reproducing the fluence of sunlight with electricity is kind of expensive. Over time, the cost might justify setting up an outdoor illumination arrangement for use on days with no risk of rain. Provided that the plants can tolerate it, you could increase the effective light intensity by placing a flat reflective surface horizontally to the south of the setup, and a vertical reflective surface to the north. This would provide some (depending on how reflective the surfaces are) back-side illumination and would increase the front-side illumination. OTOH, the light exposure might degrade the polymer components over time, and it would be necessary to acclimate the plants to the increased exposure.

    Consider incorporating red lettuce in your plants mix; I’m especially fond of the variety “Merlot”, which gets a deep burgundy (under sunlight; my LED-lit indoor starts are much paler). Red lettuces have loads of antioxidant phytonutrients.

    I’ll continue to follow this project with great interest.

    1. Samuel:

      Artificial light is indeed expensive. I expect the lights I’ve bought to use around 400 watts collectively, and they’ll be on 12+ hours a day (not sure what the optimum daylength for lettuce is yet).

      As you know from the report, I have a greenhouse, and I expect to adapt and extend this system for use in the gh. I thought I’d use the basement/household scale system to do some learning before I scale it up. Gh ops have some issues, too, and the gh will have to get some improvements – ventilation and heat management in particular – before it’s ready for prime-time. This has been the subject of considerable thinking and component development over the past few years, and I’m nearly ready to commence construction.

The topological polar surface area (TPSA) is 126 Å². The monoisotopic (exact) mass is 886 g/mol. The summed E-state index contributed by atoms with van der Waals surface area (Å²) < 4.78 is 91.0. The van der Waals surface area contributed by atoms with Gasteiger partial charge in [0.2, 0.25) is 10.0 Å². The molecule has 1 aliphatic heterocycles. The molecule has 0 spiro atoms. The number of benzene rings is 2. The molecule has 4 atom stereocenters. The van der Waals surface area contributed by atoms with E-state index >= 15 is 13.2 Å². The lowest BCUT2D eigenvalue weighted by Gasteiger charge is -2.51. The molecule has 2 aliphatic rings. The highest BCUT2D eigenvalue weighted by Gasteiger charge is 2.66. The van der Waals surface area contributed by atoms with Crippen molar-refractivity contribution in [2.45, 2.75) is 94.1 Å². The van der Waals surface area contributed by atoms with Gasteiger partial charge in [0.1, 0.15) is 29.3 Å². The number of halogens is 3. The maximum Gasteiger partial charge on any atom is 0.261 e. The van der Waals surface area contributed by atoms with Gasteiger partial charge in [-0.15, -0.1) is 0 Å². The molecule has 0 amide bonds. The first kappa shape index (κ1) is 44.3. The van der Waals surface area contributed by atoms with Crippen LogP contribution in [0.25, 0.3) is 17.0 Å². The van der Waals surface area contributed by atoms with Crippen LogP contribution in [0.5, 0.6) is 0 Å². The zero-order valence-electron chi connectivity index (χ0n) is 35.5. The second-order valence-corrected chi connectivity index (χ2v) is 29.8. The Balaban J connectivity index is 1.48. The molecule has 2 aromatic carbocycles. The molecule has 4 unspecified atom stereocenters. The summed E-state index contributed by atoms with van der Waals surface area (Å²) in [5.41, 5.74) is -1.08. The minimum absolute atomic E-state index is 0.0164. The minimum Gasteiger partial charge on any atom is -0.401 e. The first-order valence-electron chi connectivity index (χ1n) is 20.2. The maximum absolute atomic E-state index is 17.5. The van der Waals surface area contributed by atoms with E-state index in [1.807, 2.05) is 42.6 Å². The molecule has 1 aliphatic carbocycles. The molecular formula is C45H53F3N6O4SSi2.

That said, my expected design is a bit complex, and uses some expensive (for me) inputs, so it’ll take me a few months to wind into that work. But this design I have in mind addresses a lot of the key issues of greenhouses (bleed energy, big variances in temp and rel humidity, etc.).

      And all your suggestions about light management (reflectors, etc.) are right on-point. Hopefully, we’ll get a chance to discuss those ideas, as I think my designs will benefit from a 2nd pair of eyes.

      I’ll see if I can’t find Merlot seeds and get some started right now. Pls provide a link to a source if you get a sec.

      As I mentioned over @ NC, the next big thing is to get the germination system up to snuff; what I have is really bad right now, and all of a sudden, I need a lot of new seedlings, pronto.